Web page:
It’s an unavoidable truth that on a bright sunny day, the pavement and industry of even the greatest city can be unbearable. That’s why when a warm breeze is in the air and the clouds disappear from the sky, it’s time to escape the urban grit and head for where it’s green.
The Europeans understand this; most of their large cities have vast and beautiful public parks. London is no exception. In fact, London has scores of terrific public parks which act as “green lungs” for the city. On a sunny day there is nothing better than to hang out in one of these parks, relax and maybe forget you are in a city for a little while.
Hyde Park is iconic, it’s most likely the most famous of London’s many parks. It’s also absolutely enormous (combined with Kensington Gardens it’s larger than the country of Monaco). It’s been a public park since 1637. The giant expanse is divided by a snake-like river known as the serpentine.
The areas that border Hyde Park are some of the poshest in London and Hyde park apartments go for a premium.
Conjoined with Hyde Park, but still it’s own separate entity, this park is best known for two things: Peter Pan and Princess Di. A small statue celebrates JM Barrie’s character Peter Pan who once called Kensington Gardens home. Princess Di also called the park home- she lived in Kensington Palace until her death. The Gardens are also home of the opulent Albert Memorial, built by Queen Victoria for her dearly departed husband.
Hampstead Heath actually makes Hyde Park look young. References to the area go back over a thousand years, and archeological and historical sites dot the vast park. Today it’s a huge rambling piece of wilderness, where grass grows long over rambling hills and overgrown thickets hide deer and foxes. many of the more-manicured parks, the Heath feels like a true escape from London, at least until you make your way to Parliament Hill for the famous view.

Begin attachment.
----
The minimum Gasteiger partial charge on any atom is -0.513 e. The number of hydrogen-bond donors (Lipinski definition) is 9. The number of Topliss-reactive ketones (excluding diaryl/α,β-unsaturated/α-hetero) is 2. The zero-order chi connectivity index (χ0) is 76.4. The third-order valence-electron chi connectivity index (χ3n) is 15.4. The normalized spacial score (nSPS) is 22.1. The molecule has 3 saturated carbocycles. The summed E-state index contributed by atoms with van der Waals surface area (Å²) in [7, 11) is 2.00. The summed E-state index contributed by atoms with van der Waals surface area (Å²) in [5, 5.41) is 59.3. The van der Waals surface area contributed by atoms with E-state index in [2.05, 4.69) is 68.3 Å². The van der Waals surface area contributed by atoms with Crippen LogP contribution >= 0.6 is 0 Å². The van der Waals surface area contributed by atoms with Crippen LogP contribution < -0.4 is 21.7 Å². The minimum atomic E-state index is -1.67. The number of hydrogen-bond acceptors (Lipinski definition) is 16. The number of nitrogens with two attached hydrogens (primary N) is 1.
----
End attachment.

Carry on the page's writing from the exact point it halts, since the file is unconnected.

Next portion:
Just a quick boat ride down the Thames are the vast green fields of Greenwich Park, which, along with the Royal Observatory and Queen’s House, is part of the UNESCO World Heritage Site of Greenwich. The Observatory sits in the park, and it’s here where you can straddle both sides of the Prime Meridian. From the top of the hill you can also get a great lookout of Canary Wharf.
Royal Botanical Gardens, Kew
It’s almost certainly well out of the way of your accommodation in London, but Kew is worth the journey. More than just a park, Kew it a giant horticultural display. It’s home to the world’s largest collection of living plants, laid out over vast grounds which also include a pagoda, a dutch influenced castle, a treetop walkway and more. The perfect afternoon away from the honking horns of downtown London.